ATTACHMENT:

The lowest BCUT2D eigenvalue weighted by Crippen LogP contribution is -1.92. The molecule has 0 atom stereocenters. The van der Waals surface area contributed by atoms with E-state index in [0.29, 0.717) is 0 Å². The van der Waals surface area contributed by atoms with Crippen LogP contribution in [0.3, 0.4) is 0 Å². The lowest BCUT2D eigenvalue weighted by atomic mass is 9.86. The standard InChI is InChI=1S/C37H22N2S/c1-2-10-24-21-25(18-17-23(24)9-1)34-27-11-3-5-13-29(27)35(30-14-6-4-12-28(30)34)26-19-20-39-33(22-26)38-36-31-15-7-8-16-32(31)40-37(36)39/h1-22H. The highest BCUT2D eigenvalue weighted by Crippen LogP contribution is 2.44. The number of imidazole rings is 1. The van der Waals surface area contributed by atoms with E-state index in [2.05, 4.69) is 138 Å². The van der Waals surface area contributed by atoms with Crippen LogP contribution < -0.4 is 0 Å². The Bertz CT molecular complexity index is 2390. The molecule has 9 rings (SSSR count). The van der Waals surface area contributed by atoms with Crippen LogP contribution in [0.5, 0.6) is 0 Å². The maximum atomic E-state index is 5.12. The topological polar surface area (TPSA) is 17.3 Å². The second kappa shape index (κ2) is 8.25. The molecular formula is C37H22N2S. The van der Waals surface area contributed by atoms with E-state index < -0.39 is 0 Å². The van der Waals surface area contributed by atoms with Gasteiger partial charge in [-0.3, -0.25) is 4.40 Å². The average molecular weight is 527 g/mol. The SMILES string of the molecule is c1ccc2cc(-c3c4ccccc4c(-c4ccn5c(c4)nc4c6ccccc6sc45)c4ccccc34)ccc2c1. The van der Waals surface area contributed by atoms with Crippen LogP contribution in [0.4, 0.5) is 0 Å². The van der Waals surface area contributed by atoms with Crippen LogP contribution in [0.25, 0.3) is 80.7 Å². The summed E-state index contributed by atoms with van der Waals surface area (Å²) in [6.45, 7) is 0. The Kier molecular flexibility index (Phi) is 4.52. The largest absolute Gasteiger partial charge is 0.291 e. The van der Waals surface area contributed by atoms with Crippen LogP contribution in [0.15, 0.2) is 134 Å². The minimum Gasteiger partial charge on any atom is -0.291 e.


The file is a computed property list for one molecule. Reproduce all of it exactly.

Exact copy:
The lowest BCUT2D eigenvalue weighted by Crippen LogP contribution is -1.92. The molecule has 0 atom stereocenters. The van der Waals surface area contributed by atoms with E-state index in [0.29, 0.717) is 0 Å². The van der Waals surface area contributed by atoms with Crippen LogP contribution in [0.3, 0.4) is 0 Å². The lowest BCUT2D eigenvalue weighted by atomic mass is 9.86. The standard InChI is InChI=1S/C37H22N2S/c1-2-10-24-21-25(18-17-23(24)9-1)34-27-11-3-5-13-29(27)35(30-14-6-4-12-28(30)34)26-19-20-39-33(22-26)38-36-31-15-7-8-16-32(31)40-37(36)39/h1-22H. The highest BCUT2D eigenvalue weighted by Crippen LogP contribution is 2.44. The number of imidazole rings is 1. The van der Waals surface area contributed by atoms with E-state index in [2.05, 4.69) is 138 Å². The van der Waals surface area contributed by atoms with Crippen LogP contribution < -0.4 is 0 Å². The Bertz CT molecular complexity index is 2390. The molecule has 9 rings (SSSR count). The van der Waals surface area contributed by atoms with Crippen LogP contribution in [0.5, 0.6) is 0 Å². The maximum atomic E-state index is 5.12. The topological polar surface area (TPSA) is 17.3 Å². The second kappa shape index (κ2) is 8.25. The molecular formula is C37H22N2S. The van der Waals surface area contributed by atoms with E-state index < -0.39 is 0 Å². The van der Waals surface area contributed by atoms with Gasteiger partial charge in [-0.3, -0.25) is 4.40 Å². The average molecular weight is 527 g/mol. The SMILES string of the molecule is c1ccc2cc(-c3c4ccccc4c(-c4ccn5c(c4)nc4c6ccccc6sc45)c4ccccc34)ccc2c1. The van der Waals surface area contributed by atoms with Crippen LogP contribution in [0.4, 0.5) is 0 Å². The van der Waals surface area contributed by atoms with Crippen LogP contribution in [0.25, 0.3) is 80.7 Å². The summed E-state index contributed by atoms with van der Waals surface area (Å²) in [6.45, 7) is 0. The Kier molecular flexibility index (Phi) is 4.52. The largest absolute Gasteiger partial charge is 0.291 e. The van der Waals surface area contributed by atoms with Crippen LogP contribution in [0.15, 0.2) is 134 Å². The minimum Gasteiger partial charge on any atom is -0.291 e.